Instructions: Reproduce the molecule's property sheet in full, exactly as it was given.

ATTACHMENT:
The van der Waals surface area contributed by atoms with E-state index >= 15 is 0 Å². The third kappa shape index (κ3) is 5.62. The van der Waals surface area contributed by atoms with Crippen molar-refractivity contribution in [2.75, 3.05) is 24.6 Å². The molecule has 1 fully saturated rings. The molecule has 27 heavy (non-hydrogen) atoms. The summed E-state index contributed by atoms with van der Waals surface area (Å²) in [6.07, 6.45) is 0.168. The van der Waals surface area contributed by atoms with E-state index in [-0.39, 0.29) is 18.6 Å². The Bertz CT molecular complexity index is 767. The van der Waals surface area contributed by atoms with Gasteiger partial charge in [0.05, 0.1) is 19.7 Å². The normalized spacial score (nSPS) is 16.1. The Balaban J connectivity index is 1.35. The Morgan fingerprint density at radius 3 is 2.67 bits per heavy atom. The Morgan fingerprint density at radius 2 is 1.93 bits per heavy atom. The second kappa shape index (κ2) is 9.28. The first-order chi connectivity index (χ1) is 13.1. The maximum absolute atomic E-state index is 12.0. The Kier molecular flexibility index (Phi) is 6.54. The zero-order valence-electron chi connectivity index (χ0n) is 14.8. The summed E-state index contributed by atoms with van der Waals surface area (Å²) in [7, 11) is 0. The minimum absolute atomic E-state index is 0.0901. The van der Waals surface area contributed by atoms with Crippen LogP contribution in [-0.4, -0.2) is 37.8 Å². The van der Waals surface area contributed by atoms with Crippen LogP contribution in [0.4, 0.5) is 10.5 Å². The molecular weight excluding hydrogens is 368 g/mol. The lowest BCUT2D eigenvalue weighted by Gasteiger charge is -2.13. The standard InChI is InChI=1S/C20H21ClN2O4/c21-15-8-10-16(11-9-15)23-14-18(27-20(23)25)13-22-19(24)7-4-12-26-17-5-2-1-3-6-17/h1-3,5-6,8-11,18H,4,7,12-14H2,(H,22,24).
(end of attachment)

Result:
The van der Waals surface area contributed by atoms with E-state index >= 15 is 0 Å². The third kappa shape index (κ3) is 5.62. The van der Waals surface area contributed by atoms with Crippen molar-refractivity contribution in [2.75, 3.05) is 24.6 Å². The molecule has 1 fully saturated rings. The molecule has 27 heavy (non-hydrogen) atoms. The summed E-state index contributed by atoms with van der Waals surface area (Å²) in [6.07, 6.45) is 0.168. The van der Waals surface area contributed by atoms with E-state index in [-0.39, 0.29) is 18.6 Å². The Bertz CT molecular complexity index is 767. The van der Waals surface area contributed by atoms with Gasteiger partial charge in [0.05, 0.1) is 19.7 Å². The normalized spacial score (nSPS) is 16.1. The Balaban J connectivity index is 1.35. The Morgan fingerprint density at radius 3 is 2.67 bits per heavy atom. The Morgan fingerprint density at radius 2 is 1.93 bits per heavy atom. The second kappa shape index (κ2) is 9.28. The first-order chi connectivity index (χ1) is 13.1. The maximum absolute atomic E-state index is 12.0. The Kier molecular flexibility index (Phi) is 6.54. The zero-order valence-electron chi connectivity index (χ0n) is 14.8. The summed E-state index contributed by atoms with van der Waals surface area (Å²) in [7, 11) is 0. The minimum absolute atomic E-state index is 0.0901. The van der Waals surface area contributed by atoms with Crippen LogP contribution in [-0.4, -0.2) is 37.8 Å². The van der Waals surface area contributed by atoms with Crippen LogP contribution in [0.4, 0.5) is 10.5 Å². The molecular weight excluding hydrogens is 368 g/mol. The lowest BCUT2D eigenvalue weighted by Gasteiger charge is -2.13. The standard InChI is InChI=1S/C20H21ClN2O4/c21-15-8-10-16(11-9-15)23-14-18(27-20(23)25)13-22-19(24)7-4-12-26-17-5-2-1-3-6-17/h1-3,5-6,8-11,18H,4,7,12-14H2,(H,22,24).